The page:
Years ago there was a tv comedy star named Red Skelton, most likely forgotten now. His show was in its last years when I was a kid. I used to watch it, though not with much interest. Still, he was an appealing sort of fellow, with a gentle, sad-funny air about him. I remember him as having a long face with almost flaring cheekbones and a sandy trace of hair hanging on to the crown of his head. If you clicked the link just above, you’ll have seen that this memory is not completely accurate.

Last night I dreamt that I had wound up in a midsize French provincial city down toward the south. I was trying to fit in with the city’s crowd of wealthy American retirees, a very aged crowd, and was happy to seize on Mr. Skelton for a moment at the crowded party thrown by one lady in her musty apartment. He was in his 70s or 80s but had lost none of his vitality. The week before he had made a small international splash by showing up Olivia de Havilland and a venerable French comedian at a televised bout of t’ai chi, or what was supposed to have been a bout of t’ai chi but ran entirely counter to that quiet discipline’s spirit. Skelton interposed himself in the business, sitting cross-legged between the two, who were also sitting cross-legged, and flourishing with mock grandiosity a tiny pair of ivory boomerangs that implicitly mocked the whole travesty of t’ai chi that the proceedings represented. 
The coup de grace came when he seized the French comedian’s shoulders and simply lifted. It turned out the French comedian had smuggled himself inside a false set of shoulders and head. Skelton pulled them off so deftly that they appeared to sail thru the air. Revealed beneath was pretty much the same aged French comedian as before, but far smaller; his bald head stared out from the shell of his body like one Russian doll nested inside another.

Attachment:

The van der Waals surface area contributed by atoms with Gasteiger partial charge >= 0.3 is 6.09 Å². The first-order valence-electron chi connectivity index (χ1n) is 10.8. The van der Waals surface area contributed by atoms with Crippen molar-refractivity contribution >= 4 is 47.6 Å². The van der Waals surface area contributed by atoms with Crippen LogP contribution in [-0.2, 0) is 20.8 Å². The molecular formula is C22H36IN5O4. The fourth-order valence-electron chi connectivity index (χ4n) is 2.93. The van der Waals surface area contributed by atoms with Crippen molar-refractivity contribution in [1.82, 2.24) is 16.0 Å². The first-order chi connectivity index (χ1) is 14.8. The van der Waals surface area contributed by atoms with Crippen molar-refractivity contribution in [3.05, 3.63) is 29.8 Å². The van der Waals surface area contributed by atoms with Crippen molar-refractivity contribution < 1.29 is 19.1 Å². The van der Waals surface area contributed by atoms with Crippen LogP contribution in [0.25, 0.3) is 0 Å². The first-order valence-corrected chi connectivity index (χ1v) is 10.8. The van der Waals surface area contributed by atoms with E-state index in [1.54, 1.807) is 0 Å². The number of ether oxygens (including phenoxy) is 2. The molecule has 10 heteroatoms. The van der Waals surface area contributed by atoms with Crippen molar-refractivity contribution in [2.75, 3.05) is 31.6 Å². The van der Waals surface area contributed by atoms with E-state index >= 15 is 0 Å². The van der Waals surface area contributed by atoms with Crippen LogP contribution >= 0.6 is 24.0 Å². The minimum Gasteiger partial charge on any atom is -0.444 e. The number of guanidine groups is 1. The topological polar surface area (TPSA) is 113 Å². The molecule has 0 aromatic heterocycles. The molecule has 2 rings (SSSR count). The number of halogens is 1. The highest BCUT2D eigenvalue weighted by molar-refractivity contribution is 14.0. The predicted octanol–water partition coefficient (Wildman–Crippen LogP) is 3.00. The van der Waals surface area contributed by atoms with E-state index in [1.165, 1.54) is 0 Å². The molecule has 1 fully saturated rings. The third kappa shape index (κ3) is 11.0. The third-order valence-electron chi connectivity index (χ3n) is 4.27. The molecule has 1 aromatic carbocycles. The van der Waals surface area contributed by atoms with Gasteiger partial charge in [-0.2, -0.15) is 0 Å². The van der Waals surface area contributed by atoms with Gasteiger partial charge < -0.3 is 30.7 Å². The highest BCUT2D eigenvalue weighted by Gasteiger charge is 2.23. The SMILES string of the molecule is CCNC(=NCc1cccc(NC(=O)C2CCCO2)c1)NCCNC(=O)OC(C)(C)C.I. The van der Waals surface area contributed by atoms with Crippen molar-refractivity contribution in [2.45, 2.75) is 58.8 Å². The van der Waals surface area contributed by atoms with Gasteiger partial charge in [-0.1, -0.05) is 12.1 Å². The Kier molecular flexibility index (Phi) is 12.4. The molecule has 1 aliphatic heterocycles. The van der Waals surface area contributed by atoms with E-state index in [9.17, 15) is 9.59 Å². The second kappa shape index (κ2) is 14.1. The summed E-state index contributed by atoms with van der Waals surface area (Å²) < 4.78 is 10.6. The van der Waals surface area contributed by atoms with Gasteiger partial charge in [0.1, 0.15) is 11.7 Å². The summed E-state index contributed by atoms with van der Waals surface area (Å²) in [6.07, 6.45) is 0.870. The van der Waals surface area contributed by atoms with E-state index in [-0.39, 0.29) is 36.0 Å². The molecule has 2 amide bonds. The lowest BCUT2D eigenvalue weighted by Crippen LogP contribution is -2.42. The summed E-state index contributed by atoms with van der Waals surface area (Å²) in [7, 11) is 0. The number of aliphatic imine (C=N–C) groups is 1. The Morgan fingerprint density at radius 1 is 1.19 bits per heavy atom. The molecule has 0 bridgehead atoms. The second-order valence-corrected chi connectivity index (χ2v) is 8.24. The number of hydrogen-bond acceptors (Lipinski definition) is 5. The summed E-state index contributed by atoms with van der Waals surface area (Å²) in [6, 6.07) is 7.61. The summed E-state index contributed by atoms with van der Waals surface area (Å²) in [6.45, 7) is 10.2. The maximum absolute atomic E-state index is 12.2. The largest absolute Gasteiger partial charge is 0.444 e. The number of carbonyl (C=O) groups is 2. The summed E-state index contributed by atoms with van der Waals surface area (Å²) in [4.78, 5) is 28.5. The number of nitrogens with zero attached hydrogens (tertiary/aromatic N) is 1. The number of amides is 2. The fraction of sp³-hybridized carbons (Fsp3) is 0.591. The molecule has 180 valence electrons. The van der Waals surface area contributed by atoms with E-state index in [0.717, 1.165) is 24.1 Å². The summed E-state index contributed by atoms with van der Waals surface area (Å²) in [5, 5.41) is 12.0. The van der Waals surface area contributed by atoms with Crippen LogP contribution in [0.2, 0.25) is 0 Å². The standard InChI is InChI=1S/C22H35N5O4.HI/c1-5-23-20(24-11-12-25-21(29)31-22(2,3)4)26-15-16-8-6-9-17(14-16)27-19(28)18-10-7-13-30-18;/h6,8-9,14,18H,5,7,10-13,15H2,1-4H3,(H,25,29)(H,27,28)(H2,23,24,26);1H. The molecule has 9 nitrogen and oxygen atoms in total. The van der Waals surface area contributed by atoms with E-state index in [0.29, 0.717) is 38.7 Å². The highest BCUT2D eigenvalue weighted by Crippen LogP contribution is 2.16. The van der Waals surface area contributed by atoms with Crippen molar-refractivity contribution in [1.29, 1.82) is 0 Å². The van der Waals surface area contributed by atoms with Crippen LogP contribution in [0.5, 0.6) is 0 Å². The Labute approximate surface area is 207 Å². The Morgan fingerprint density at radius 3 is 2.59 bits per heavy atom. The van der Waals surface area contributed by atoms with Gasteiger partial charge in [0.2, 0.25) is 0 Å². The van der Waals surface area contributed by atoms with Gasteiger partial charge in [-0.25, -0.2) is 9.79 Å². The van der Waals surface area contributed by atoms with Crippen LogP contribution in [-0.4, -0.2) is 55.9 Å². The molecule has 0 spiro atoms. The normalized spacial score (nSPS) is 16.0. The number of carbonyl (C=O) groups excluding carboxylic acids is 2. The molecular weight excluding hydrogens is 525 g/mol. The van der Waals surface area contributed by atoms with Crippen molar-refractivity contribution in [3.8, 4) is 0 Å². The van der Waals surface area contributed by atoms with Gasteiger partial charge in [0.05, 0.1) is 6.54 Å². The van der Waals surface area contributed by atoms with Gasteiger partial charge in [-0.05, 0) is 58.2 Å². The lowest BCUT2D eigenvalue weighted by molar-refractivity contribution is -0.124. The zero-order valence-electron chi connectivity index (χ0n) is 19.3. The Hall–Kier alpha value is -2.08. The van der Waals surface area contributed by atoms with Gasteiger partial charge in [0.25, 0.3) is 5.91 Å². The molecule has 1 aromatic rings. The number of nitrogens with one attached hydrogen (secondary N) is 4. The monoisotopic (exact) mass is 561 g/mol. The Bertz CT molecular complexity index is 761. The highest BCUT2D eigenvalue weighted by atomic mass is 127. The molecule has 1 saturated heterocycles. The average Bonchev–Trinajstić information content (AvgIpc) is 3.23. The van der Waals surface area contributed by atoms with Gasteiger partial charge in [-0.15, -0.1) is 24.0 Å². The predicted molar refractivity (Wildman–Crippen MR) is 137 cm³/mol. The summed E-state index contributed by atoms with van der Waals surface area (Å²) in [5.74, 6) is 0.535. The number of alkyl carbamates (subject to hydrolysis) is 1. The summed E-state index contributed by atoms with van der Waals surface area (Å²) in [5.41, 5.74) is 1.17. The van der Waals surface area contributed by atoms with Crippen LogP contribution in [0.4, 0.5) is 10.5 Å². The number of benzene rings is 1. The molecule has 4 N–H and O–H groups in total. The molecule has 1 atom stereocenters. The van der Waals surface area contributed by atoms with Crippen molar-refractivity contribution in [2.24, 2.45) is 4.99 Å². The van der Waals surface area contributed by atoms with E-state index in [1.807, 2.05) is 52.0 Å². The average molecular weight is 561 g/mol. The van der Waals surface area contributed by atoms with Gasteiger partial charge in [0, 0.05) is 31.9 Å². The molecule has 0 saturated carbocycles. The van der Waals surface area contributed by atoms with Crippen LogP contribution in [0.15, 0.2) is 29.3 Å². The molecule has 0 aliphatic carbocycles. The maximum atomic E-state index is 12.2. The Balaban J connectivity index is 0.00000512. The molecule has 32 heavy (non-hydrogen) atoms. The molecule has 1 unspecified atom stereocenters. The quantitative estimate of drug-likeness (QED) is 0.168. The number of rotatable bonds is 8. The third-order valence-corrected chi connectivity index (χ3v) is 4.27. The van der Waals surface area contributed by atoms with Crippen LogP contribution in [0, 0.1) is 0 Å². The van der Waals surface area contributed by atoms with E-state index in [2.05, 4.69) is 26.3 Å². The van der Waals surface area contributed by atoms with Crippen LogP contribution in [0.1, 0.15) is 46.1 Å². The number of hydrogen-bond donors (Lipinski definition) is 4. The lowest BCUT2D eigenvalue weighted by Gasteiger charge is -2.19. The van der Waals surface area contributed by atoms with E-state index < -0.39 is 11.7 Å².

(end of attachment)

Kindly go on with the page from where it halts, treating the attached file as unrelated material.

The t’ai chi, or “t’ai chi,” event ended there. It could not continue. Skelton had made his point and brought a measure of needed sanity to the carnival atmosphere that had overtaken the world’s most beloved physical discipline. In fact the French comedian and Olivia de Havilland bore him no ill will. Perhaps they were grateful to be freed from the pretense they had got up to. Only the event’s presiding impresario, a wizened party from Asia, had been embarrassed.
Standing at the party amid all the ancient elbows and wattle, I congratulated Skelton on his feat. I did so with the relief and warmth one feels on being able to offer heartfelt praise. He responded graciously and with honest pleasure; a showman, no matter how advanced in his career, feels the success of one of his coups.
I suppose the dream reflects how I feel about getting old. But there was a lot more to it, hours’ worth, involving a film festival at a giant shopping mall in Connecticut, a pair of stand-up comedians’ debut as indy filmmakers, the role of Tony Roberts (Woody Allen’s old sidekick) in their film, my well-taken but much-resented remark during the comedians’ presentation of the film, and the hunt for a mens room in the shopping mall, which had a women’s room on the ground level and then another women’s room when you traveled down the long route to the lower level. The lower of the two was besieged by a crowd of frustrated women waiting for one neurasthenic party to stop hyperventilating and step out of the stall, which more properly resembled a telephone booth and was being used in that spirit.
Other parts of the dream: me and Candice Bergen and Jane Fonda getting high and going to the season premiere of Jean Doumanian’s edition of Saturday Night Live, me getting stuck on camera (thru no fault of my own) and having to hold still while the camera whirled about thru the show’s razzle-dazzle opening imitation of a Folie Bergeres show in Third Republic France, Candice and Jane laughing cattily at a humorous film that parodied the eccentric but brilliantly gifted comic actress Penelope Gilliatt.
So, something to do with women, I guess. But the fucking dream went on and on and on, and I never want to dream again.